A fearful thing is sin. Fearful and the ruin of the soul, and the mischief, oftentimes through its excesses, overflowed and attacked men’s bodies also. For since for the most part, when the soul is diseased, we feel no pain, but if the body receive, though, but a little hurt, we use every exertion to free it from its infirmity because we are sensible of the infirmity. ThereforeGod, oftentimes, often punisheth the body for the transgressions of the soul so that by means of the scourging of the inferior part, the better part also may receive some healing.

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Wednesday
Jul212010

Marriage and Cohabitation

1. What does the marriage ceremony grant exactly to a couple that would help form a lasting relationship?

The marriage ceremony is a Holy Mystery, a Sacrament, which means that something happens beyond what the human participants bring to the event. God intervenes with his Holy Spirit and creates something holy, something that did not exist before. The marriage ceremony is essential for Christians, so that this immensely significant relationship in our lives may be upheld and blessed by God.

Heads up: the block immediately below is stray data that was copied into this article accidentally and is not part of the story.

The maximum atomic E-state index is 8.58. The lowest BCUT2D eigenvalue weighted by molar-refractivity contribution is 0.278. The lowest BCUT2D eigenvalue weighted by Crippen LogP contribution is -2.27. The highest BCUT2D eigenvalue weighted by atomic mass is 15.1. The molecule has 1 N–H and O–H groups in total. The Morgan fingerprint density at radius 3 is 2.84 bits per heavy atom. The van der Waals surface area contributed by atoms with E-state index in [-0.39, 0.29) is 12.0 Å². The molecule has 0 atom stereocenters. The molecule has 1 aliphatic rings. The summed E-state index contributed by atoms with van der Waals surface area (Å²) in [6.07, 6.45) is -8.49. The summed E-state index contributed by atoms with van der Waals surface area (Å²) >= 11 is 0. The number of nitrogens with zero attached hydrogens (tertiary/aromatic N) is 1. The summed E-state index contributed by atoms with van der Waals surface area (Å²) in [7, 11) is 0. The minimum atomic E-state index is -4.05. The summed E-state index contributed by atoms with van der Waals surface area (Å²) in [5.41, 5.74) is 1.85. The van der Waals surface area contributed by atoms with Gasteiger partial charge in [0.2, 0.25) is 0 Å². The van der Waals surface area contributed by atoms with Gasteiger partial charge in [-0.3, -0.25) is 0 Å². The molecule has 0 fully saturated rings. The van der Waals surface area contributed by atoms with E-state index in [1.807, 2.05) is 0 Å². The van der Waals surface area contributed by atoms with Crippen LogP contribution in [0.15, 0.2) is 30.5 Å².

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Monday
May032010

Kyria: The Jesus Prayer

[Kyria; May, 2010]

 

“Rejoice always, pray constantly, give thanks in all circumstances” (I Thess 5:17)

 

Have you ever wondered what St. Paul was talking about? How can a person pray constantly? Yet this wasn’t the only time St. Paul urged his hearers to constant prayer.

 

“Rejoice in your hope, be patient in tribulation, be constant in prayer” ( Romans 12:12).

 

“Pray at all times in the Spirit, with all prayer and supplication. To that end keep alert with all perseverance” (Eph 6:18).

 

“Continue steadfastly in prayer, being watchful in it with thanksgiving”  Col 4:2.

 

If he took the trouble to say this to four different communities, he must have thought it was important. And he must have thought it was possible. He wouldn’t have kept urging his hearers to do something that was completely beyond their capability.